Anyone seeking employment knows, job searching can be a job in and of itself. And just like a typical job, some aspects are more enjoyable than others. There's the administrative side of researching positions, polishing your resume, and applying. Then there are social activities such as job fairs, networking events, and finally the interview. Extroverts tend to find the administrative tasks draining but shine in front of others. Introverts will likely excel at the administrative side but find themselves fear-struck when it comes to an interview. The reality is, no matter how good you look on paper, if you can't give a good interview you are less likely to be hired. This means, to land the job you can't let your resume do the talking for you. While this isn't impossible for most introverts, it often doesn't feel as natural. Here are some tips:
Before the Interview
Give Role-Playing a Try
As with any skill, the best method to improve is to practice. One effective way to do this is to get friends and family involved with role-playing. This will help you identify your strengths and improve your ability to think on your feet in an uncomfortable and unpredictable situations.
Do Your Research
Study the job posting and memorize 2-3 examples from your experience that can align with the organization's needs. You may not need to provide the examples, but the exorcise will keep you prepared and relax anxiety. In addition, find out as much other information as possible. Research the interviewer, the company, online reviews, and anything else you can find to give you a competitive advantage.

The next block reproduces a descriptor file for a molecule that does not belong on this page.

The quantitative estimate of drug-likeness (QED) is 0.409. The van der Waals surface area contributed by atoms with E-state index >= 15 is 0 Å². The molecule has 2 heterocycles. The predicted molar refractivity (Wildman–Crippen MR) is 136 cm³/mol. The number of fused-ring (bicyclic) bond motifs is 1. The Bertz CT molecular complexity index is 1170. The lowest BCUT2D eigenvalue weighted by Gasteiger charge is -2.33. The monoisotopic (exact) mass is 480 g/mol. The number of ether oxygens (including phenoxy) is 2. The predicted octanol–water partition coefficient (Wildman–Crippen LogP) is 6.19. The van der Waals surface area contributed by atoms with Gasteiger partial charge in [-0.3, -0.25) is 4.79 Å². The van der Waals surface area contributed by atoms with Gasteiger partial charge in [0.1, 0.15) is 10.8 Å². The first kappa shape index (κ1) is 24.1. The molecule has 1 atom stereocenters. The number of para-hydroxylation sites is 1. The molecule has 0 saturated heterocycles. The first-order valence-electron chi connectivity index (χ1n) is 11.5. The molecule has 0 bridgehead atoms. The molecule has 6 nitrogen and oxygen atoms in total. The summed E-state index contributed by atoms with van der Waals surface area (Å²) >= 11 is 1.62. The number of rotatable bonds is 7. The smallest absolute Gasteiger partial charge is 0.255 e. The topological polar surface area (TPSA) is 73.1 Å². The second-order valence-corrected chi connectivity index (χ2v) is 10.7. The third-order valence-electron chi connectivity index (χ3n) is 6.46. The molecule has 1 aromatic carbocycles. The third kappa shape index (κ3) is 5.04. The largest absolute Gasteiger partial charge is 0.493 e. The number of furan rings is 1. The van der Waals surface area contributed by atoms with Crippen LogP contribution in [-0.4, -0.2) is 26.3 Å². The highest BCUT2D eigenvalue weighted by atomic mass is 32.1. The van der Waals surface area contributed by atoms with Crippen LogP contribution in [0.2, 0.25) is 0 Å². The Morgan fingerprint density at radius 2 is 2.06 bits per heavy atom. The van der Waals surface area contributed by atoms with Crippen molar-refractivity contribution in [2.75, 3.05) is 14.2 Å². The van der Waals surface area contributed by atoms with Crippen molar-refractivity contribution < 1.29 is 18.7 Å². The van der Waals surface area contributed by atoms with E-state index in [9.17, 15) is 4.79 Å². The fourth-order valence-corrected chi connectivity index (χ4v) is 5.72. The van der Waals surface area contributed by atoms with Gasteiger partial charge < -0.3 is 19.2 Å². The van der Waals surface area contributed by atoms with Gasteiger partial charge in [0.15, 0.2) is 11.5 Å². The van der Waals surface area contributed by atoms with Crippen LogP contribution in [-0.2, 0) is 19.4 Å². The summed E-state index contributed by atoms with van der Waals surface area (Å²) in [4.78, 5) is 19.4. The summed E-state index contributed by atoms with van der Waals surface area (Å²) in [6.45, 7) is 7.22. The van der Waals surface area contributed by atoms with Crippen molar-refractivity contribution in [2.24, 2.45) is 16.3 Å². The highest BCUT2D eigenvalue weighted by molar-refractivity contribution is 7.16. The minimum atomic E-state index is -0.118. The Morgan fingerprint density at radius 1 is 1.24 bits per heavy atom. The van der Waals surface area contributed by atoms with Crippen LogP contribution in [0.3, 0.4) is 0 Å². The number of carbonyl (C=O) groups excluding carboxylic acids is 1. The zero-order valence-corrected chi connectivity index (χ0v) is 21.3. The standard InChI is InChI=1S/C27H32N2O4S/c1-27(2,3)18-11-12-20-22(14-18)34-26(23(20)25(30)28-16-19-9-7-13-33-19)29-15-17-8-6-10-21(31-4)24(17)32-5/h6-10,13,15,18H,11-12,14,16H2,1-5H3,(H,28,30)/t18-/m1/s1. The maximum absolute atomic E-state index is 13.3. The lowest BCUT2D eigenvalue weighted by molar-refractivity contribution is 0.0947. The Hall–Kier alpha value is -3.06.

During the Interview
Change Your Perspective
It's very common for interviewees to feel like they are on display and being judged. This perspective can lead to anxiety and interfere with your ability to give a good interview. Instead, flip your perspective. The hiring manager has a need to fill a role. Think of yourself as more of a partner to this person. You have the skills needed to support the company and help this hiring manager achieve their goals. This is a much more powerful perspective and will put your mind at ease during the interview.
Play to Your Strengths
Everyone has their strengths, and even introverts can use them to excel in social situations. Many introverts are observant, thoughtful and extremely good listeners. Use these traits to your advantage. Focus on the interviewer to get a true understanding of what they're looking for and respond to that.
After the Interview
Summarize Your Pitch
Good interviews often involve a strong beginning and a strong finish. Most people focus on their entrance and forget about the last impression. When the interviewer has finished answering your questions, take a moment to give a recap. Use this time to reiterate why you're interested and why you're qualified. This way, if you were coming off shy or uninterested during the interview, the hiring manager has a clear understanding of where you're at.
If you want the job and the interviewer invites you to meet other coworkers or some other type event after the interview, the answer is always "Yes."
With thoughtful preparation, anyone can approach interviews with confidence. When the interview is over, you'll be exhausted, but you'll have a much better chance of getting the call that you've been hired.